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Here We Are: Notes for Living on Planet Earth by Oliver Jeffers

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Here We Are: Notes for Living on the Planet Earth by Oliver Jeffers explores the place each of holds in the wide world and the interconnectedness of the world in which we live. Jeffers starts with our place in the universe in a move that feels a bit reminiscent of Carl Sagan's Pale Blue Dot. Here We Are is about how vast and yet how small our world is. Jeffers brings together both the smallness and the largeness of existence in this simple yet engaging and informative picture book.



The Conscious Cook by Tal Ronnen

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I bought The Conscious Cook by Tal Ronnen even before I adopted a plant-based diet because I was intrigued by the recipes in the book. I've made several of the very interesting recipes in The Conscious Cook. I rarely make the recipes in it anymore, but I keep this cookbook on my shelves and occasionally use it as a reference or for inspiration. As I sit here looking through the cookbook, I'm tempted to make some of the recipes again soon, adapted to fit my cooking style which doesn't include the oils and the highly processed foods he uses. Beyond even that, many of the recipes require ingredients I don't necessarily keep in the kitchen, so I'd need to shop for them. This is probably the main reason I don't use this cookbook as much as some of the others on my shelves. Many of the recipes are also quite involved and time consuming.  That said, the recipes I have tried all tasted delicious, so if you're willing to put in the time and effort, it's a cookbo…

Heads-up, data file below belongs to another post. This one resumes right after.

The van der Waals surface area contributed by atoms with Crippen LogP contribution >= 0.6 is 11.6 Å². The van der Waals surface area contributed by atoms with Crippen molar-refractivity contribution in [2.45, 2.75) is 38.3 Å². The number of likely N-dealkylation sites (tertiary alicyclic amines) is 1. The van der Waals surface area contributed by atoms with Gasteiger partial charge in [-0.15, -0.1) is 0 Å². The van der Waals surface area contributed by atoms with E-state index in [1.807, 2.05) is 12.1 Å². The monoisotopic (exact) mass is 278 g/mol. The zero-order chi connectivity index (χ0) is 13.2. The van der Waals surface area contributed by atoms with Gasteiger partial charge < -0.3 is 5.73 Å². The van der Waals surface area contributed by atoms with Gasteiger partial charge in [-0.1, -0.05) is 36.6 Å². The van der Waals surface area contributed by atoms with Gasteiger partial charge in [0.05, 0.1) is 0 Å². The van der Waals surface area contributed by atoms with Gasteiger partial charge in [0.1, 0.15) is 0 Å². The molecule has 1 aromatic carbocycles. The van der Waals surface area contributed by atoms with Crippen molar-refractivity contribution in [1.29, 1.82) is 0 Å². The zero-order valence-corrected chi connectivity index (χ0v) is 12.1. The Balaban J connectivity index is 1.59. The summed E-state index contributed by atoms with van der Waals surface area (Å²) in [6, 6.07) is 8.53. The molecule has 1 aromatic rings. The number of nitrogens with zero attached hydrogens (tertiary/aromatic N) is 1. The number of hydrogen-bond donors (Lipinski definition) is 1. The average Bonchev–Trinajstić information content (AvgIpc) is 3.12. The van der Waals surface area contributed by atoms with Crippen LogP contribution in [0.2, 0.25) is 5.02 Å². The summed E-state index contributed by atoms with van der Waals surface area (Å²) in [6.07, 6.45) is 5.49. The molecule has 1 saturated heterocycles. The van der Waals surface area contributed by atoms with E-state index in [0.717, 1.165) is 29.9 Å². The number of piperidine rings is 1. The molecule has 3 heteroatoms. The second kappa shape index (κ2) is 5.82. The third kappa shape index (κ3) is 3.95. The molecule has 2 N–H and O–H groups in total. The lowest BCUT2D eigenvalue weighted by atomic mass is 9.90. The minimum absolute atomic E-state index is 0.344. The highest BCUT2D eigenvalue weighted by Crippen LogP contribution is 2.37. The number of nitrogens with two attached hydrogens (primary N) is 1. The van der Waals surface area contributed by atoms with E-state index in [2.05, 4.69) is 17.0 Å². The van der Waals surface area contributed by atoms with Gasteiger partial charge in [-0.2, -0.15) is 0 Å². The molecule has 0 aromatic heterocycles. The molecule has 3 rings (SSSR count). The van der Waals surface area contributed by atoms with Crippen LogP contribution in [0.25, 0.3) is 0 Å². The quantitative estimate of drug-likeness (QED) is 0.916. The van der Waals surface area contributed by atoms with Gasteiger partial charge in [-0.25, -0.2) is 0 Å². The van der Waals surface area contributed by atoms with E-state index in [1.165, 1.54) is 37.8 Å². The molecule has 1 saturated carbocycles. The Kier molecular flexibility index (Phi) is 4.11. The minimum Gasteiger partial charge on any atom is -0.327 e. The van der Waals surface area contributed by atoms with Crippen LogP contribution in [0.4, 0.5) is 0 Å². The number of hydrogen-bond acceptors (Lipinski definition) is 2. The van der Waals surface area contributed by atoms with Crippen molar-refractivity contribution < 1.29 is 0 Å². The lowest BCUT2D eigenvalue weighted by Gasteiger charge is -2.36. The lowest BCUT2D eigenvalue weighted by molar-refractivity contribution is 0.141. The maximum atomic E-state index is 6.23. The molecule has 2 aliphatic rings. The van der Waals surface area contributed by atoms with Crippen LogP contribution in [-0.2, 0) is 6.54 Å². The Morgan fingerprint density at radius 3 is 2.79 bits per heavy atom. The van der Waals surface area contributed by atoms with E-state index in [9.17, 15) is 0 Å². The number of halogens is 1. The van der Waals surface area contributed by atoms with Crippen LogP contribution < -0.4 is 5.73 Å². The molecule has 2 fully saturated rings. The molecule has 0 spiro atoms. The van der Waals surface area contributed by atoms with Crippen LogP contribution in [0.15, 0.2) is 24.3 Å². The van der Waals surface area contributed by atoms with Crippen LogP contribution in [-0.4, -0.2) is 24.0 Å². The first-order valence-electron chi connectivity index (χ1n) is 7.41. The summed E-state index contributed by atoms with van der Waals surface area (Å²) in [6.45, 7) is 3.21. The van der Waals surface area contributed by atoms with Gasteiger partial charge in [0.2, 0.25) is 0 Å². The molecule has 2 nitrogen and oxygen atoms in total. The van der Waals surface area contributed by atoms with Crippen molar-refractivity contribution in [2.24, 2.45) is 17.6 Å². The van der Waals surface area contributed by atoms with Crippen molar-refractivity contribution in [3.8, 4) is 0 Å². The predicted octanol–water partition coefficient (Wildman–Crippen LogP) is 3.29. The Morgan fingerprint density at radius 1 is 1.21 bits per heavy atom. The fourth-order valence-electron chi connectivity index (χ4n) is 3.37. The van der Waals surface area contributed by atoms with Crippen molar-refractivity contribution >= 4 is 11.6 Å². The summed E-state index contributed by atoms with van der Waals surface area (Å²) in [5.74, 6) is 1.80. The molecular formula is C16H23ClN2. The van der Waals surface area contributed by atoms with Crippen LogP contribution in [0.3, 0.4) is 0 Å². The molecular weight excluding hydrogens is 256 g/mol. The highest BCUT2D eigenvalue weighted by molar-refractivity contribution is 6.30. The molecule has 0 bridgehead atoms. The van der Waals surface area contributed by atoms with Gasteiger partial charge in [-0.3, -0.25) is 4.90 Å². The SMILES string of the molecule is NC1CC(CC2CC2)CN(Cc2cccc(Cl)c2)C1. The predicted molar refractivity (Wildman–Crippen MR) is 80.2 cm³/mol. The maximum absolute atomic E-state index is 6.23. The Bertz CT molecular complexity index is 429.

On the Road by Jack Kerouac

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Someone I trust, I can't remember who, recommended I read On the Road by Jack Kerouac, so I bought a copy. I placed it in my to-be-read stack of books and went on my way. Eventually, I came to the book as I worked my way through the stack. To be honest, I moved it down in the pile a couple of times as other books appealed more to me in a given moment. Even after I started reading On the Road, I wasn't sure about it. Something didn't quite work for me at first. For pages and then chapters, I felt like I was missing some crucial element to the story, but I kept reading because it intrigued me and the writing style was interesting. That said, I never could figure out why any of the characters were so fascinated by Dean Moriarty. He came across as just another con man and I don't find con men the least bit charming, so I spent most of the book wishing the narrator, Sal, would wise up and get away from him and stay away from him. I came away from On the Road with one overwh…